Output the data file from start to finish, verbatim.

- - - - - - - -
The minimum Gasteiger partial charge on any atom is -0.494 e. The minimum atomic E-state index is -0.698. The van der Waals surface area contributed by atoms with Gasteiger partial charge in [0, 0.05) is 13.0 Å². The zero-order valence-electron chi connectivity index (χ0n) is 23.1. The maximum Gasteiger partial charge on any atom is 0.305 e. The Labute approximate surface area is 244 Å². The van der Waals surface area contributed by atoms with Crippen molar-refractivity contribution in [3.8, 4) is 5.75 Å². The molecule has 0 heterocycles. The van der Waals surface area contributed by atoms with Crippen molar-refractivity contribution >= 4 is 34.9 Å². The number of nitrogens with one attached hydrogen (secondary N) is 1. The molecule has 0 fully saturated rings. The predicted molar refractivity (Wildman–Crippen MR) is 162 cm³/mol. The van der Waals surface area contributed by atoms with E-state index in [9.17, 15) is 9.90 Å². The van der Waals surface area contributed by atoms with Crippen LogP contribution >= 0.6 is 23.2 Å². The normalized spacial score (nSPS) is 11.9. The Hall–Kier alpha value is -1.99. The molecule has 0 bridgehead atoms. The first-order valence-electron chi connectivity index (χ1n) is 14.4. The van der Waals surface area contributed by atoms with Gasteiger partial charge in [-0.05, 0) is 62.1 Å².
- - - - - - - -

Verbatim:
The minimum Gasteiger partial charge on any atom is -0.494 e. The minimum atomic E-state index is -0.698. The van der Waals surface area contributed by atoms with Gasteiger partial charge in [0, 0.05) is 13.0 Å². The zero-order valence-electron chi connectivity index (χ0n) is 23.1. The maximum Gasteiger partial charge on any atom is 0.305 e. The Labute approximate surface area is 244 Å². The van der Waals surface area contributed by atoms with Crippen molar-refractivity contribution in [3.8, 4) is 5.75 Å². The molecule has 0 heterocycles. The van der Waals surface area contributed by atoms with Crippen molar-refractivity contribution >= 4 is 34.9 Å². The number of nitrogens with one attached hydrogen (secondary N) is 1. The molecule has 0 fully saturated rings. The predicted molar refractivity (Wildman–Crippen MR) is 162 cm³/mol. The van der Waals surface area contributed by atoms with E-state index in [9.17, 15) is 9.90 Å². The van der Waals surface area contributed by atoms with Crippen LogP contribution >= 0.6 is 23.2 Å². The normalized spacial score (nSPS) is 11.9. The Hall–Kier alpha value is -1.99. The molecule has 0 bridgehead atoms. The first-order valence-electron chi connectivity index (χ1n) is 14.4. The van der Waals surface area contributed by atoms with Gasteiger partial charge in [-0.05, 0) is 62.1 Å².